I meet with de Rothschild in a light-filled drawing room in Château Lafite, parts of which date to the 16th century. We’re sitting in antique chairs upholstered in red silk brocade; gilt-framed portraits of her ancestors hang on the walls. Carrying a red notebook stuffed with papers, she talks about Lafite with thoughtful passion, sharing memories of childhood summers here. “My father taught me to taste wine,” she says. “He told me to close my eyes when sipping, to memorize it.” She emphasizes how even this famous estate must find ways to speak to the new generation of wine drinkers. But it’s not long before we get to one of her first challenges: namely, China.
Lafite has had a complicated relationship with the Chinese market. It was one of the first great Bordeaux to be sold in China, and it quickly emerged as a desired gift for government officials. Its appearance as the only wine worth drinking in Hong Kong gangster movies, such as Exiled, and a famous Chinese television soap opera helped cement its fame. During the Asia-led wine boom, Lafite became a superbrand, and its prices skyrocketed. All this led to wine speculation and a flood of counterfeits. But in 2011 the bubble began to burst; there was economic uncertainty and a crackdown on gifting by the government. Wine prices for Lafite and other first growths plummeted. Only in 2016 did they begin to rebound.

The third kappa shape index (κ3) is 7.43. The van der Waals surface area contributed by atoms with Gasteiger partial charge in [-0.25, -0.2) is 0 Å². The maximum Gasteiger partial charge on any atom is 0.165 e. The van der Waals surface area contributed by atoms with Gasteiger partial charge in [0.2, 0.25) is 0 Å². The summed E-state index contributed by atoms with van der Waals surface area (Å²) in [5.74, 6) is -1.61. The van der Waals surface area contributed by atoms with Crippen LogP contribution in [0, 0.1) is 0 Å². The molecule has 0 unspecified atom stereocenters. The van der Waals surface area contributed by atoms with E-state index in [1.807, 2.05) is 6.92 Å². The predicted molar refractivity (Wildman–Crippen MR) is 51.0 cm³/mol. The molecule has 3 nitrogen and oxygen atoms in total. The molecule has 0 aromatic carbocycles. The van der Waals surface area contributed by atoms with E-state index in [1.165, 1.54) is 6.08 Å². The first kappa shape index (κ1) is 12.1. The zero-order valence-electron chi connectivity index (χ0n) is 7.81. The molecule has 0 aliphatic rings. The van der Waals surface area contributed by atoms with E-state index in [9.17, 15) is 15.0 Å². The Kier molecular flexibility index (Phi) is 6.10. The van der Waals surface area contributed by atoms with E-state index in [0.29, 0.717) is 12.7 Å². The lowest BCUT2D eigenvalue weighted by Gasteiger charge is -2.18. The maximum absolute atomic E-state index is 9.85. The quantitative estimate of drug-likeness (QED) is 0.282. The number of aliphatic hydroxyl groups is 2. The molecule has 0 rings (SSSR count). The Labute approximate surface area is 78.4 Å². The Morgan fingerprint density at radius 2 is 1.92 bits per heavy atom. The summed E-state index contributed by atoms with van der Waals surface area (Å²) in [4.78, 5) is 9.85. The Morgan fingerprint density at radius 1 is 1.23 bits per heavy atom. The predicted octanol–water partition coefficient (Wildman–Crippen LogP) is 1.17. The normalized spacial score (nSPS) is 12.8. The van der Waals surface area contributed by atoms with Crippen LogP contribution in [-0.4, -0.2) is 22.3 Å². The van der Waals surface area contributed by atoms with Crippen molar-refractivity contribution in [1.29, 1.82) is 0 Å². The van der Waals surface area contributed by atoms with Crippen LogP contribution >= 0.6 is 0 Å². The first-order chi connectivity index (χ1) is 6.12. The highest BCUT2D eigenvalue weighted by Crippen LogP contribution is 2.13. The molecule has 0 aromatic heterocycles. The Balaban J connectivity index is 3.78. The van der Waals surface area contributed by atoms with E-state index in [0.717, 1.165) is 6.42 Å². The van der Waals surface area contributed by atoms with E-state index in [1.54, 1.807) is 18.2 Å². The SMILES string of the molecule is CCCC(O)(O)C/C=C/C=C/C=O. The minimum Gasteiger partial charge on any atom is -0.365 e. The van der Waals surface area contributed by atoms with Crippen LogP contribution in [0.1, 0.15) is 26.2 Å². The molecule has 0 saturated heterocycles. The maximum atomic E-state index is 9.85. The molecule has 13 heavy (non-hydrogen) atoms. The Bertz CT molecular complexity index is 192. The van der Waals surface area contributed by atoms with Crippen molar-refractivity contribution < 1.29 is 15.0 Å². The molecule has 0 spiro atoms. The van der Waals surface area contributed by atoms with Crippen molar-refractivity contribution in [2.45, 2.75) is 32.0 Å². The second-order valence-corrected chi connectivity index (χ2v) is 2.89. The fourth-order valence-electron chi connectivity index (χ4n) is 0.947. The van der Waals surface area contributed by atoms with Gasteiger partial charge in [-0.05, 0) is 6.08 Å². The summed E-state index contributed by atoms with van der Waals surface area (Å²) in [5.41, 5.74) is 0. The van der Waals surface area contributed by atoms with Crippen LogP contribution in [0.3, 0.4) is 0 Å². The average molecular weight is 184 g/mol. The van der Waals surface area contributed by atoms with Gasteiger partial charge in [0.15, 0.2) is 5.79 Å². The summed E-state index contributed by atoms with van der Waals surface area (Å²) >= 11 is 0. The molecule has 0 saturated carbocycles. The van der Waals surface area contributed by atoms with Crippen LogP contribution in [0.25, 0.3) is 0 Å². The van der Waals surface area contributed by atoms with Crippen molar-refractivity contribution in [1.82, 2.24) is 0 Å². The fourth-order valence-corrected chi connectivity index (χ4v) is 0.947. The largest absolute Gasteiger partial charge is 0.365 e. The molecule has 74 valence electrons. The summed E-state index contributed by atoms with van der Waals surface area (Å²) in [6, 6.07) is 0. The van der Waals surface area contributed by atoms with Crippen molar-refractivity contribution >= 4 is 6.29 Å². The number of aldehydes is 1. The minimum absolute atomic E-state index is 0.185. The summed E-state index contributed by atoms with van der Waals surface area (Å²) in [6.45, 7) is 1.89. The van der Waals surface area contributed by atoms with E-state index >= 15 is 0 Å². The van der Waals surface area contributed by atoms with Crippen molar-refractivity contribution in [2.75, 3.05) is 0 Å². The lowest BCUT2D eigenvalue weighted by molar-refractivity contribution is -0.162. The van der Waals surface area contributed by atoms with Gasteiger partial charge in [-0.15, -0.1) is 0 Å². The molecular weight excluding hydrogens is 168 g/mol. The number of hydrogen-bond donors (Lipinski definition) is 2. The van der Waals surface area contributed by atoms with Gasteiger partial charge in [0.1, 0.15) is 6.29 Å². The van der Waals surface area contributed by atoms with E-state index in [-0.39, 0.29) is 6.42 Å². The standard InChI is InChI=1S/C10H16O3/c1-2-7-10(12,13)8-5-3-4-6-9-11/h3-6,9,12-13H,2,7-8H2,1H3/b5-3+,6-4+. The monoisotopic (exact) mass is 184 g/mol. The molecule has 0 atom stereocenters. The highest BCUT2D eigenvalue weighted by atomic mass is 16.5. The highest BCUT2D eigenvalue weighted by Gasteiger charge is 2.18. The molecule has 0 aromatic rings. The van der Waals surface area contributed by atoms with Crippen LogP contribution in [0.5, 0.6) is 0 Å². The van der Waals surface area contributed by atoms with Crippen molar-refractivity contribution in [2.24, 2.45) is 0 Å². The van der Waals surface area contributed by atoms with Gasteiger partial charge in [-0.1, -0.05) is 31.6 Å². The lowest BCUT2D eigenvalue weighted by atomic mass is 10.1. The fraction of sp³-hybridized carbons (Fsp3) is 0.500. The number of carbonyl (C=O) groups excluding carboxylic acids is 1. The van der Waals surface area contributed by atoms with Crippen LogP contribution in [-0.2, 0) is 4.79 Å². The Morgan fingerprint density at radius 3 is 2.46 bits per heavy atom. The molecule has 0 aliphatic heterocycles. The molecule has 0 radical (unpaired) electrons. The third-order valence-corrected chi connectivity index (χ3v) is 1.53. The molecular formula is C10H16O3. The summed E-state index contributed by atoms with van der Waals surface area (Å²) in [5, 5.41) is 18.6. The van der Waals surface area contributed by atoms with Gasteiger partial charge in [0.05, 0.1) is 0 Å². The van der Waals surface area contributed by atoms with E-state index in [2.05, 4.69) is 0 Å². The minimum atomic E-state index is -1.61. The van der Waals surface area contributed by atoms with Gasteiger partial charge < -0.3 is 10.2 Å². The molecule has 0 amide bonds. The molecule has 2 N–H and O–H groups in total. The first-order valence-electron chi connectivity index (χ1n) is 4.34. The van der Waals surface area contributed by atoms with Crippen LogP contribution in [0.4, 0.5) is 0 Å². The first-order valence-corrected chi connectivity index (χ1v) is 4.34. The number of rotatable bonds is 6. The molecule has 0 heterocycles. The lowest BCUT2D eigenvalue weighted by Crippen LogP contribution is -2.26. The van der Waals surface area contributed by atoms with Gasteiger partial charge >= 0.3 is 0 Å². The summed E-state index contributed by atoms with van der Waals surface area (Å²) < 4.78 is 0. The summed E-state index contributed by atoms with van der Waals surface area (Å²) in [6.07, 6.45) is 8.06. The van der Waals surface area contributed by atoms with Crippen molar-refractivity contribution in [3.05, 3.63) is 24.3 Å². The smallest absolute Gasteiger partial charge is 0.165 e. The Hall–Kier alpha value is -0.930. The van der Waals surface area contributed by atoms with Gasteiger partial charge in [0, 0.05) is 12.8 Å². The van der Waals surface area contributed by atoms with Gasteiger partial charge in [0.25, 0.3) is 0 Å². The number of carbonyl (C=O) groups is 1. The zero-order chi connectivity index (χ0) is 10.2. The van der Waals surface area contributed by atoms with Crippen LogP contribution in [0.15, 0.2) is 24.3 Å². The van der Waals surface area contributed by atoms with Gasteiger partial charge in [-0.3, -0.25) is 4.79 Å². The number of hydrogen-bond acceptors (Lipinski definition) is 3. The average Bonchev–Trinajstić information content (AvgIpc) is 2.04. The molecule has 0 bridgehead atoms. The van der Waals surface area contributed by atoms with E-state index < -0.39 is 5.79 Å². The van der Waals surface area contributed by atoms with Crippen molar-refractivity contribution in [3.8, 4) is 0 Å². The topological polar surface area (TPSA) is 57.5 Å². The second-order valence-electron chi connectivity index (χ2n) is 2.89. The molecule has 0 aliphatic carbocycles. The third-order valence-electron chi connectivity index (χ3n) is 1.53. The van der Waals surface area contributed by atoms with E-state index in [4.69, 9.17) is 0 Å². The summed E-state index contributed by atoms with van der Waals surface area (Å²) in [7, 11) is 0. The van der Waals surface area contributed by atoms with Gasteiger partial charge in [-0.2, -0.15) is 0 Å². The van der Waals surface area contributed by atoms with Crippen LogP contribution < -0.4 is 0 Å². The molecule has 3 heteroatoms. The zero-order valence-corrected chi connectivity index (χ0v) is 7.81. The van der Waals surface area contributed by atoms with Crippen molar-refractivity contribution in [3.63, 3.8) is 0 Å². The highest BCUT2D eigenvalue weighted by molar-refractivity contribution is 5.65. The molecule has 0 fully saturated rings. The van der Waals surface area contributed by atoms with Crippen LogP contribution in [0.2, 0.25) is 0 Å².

But the Chinese market can’t be ignored: Almost 80 million bottles of Bordeaux are exported annually to China and Hong Kong, and prices have been creeping up. Meanwhile, Chinese moguls, including Jack Ma, have bought more than 100 châteaux in Bordeaux since 2010.
“One of the immediate priorities is the launch of our Chinese estate,” she concedes. That’s the company’s early, daring 10-year-old winery project on the hilly Shandong Peninsula in eastern China, roughly equidistant from Beijing and Shanghai. It was started in a partnership with China’s Citic Group Ltd., formerly the China International Trust & Investment Corp., a state-owned investment company. The goal was to gain a foothold in a growing domestic market with millions of potential customers, building on Lafite’s reputation.
In 2011 the company planted 25 hectares of vines on the property, with the intention of producing a cabernet-based red blend. Then in January, Citic, as part of its retrenching to its core financial business, wanted out of the partnership. DBR (Lafite) plans to buy out Citic’s 30 percent share for more than $5 million and intends to open the winery next year.